Bidu Sayao; Opera Star of the 1930s and ‘40s
Bidu Sayao, the coquettish operatic star of the 1930s and ‘40s whose lyrical soprano voice lent itself to concert halls and recording studios, died quietly and mostly forgotten Friday.
The Brazilian native, who became an enthusiastic citizen of the United States, was 94 when she died in a Rockport, Maine, hospital near her retirement home of Lincolnville. She had lived in that seacoast village since the late 1950s.
Associated Press quoted her caretaker, Jeff Smith, as saying that she had been in failing health since returning from a triumphant appearance at the Carnival parade in Rio de Janeiro in 1995.
A favored singer of the legendary Arturo Toscanini, the maestro took a personal interest in the then young lyric voice, coaching her for what was to be her U.S. debut at Carnegie Hall in 1934. Two years later she began a lengthy affiliation with the Metropolitan Opera, singing the title role in “Manon.”
Her musical journey began in her native Rio when she sang “little songs” around the house. In 1986, she told a Los Angeles Times interviewer that her mother encouraged her interest when she was in her teens and took her to a local teacher who opened up the world of bel canto for her.
After her Romanian-born teacher had her appear before Queen Marie of Romania, she and her mother went to Paris, where Bidu (the diminutive name for Balduina) studied under French tenor Jean de Reszke.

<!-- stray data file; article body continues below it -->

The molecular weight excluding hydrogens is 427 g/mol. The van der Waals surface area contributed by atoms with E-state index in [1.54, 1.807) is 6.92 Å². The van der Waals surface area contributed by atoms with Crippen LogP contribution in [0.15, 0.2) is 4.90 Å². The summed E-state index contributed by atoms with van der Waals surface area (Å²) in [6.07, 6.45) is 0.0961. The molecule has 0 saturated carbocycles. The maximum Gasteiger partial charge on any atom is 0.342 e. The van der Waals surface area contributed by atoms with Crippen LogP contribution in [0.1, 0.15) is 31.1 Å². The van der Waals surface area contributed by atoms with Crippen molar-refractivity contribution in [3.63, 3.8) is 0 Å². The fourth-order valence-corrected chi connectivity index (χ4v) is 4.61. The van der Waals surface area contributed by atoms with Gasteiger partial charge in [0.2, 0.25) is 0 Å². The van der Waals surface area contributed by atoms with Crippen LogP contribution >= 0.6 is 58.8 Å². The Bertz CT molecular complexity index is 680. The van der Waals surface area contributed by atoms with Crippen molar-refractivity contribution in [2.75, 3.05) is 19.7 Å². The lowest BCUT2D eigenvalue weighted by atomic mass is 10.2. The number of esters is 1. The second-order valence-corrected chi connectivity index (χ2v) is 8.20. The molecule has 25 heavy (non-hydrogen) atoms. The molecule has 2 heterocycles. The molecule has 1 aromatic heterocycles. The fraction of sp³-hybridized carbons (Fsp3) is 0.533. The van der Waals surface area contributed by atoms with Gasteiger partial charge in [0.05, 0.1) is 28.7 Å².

He soon had her singing Juliet at the Paris Opera and sent her on tour through Rome, where she sang Rosina in “The Barber of Seville” at age 18.
Next was La Scala, where her brilliant coloratura first attracted Toscanini.
Over the years she developed understated charm and warmth unique to the sopranos of her day and was rewarded lead roles in “La Boheme,” “La Traviata,” “I Puritani,” “Rigoletto” and dozens more.
She was a diminutive woman, perhaps more physically attractive and demur than her colleagues, and her seeming frailty lured her to lighter roles, which she later credited with prolonging her career.
In addition to her appearances on the world’s opera stages, Sayao made extensive concert tours, performing in 49 states. To show her gratitude for her adopted homeland, an effusive Sayao sang for wounded soldiers returning from World War II. She became a U.S. citizen in 1959 but maintained her Brazilian citizenship.
Brian Kellow, executive editor of Opera News, recalled Sayao as an impassioned singer whose recordings live on today--particularly her performances of Mozart.
“You put them on and you have to stop what you’re doing. You have to listen,” he said in a telephone interview from New York. “They don’t make good background music. They require your attention. They command it.”
Sayao was married to baritone Giuseppe Danise, who died in 1963. Her only survivor is a nephew in Brazil.
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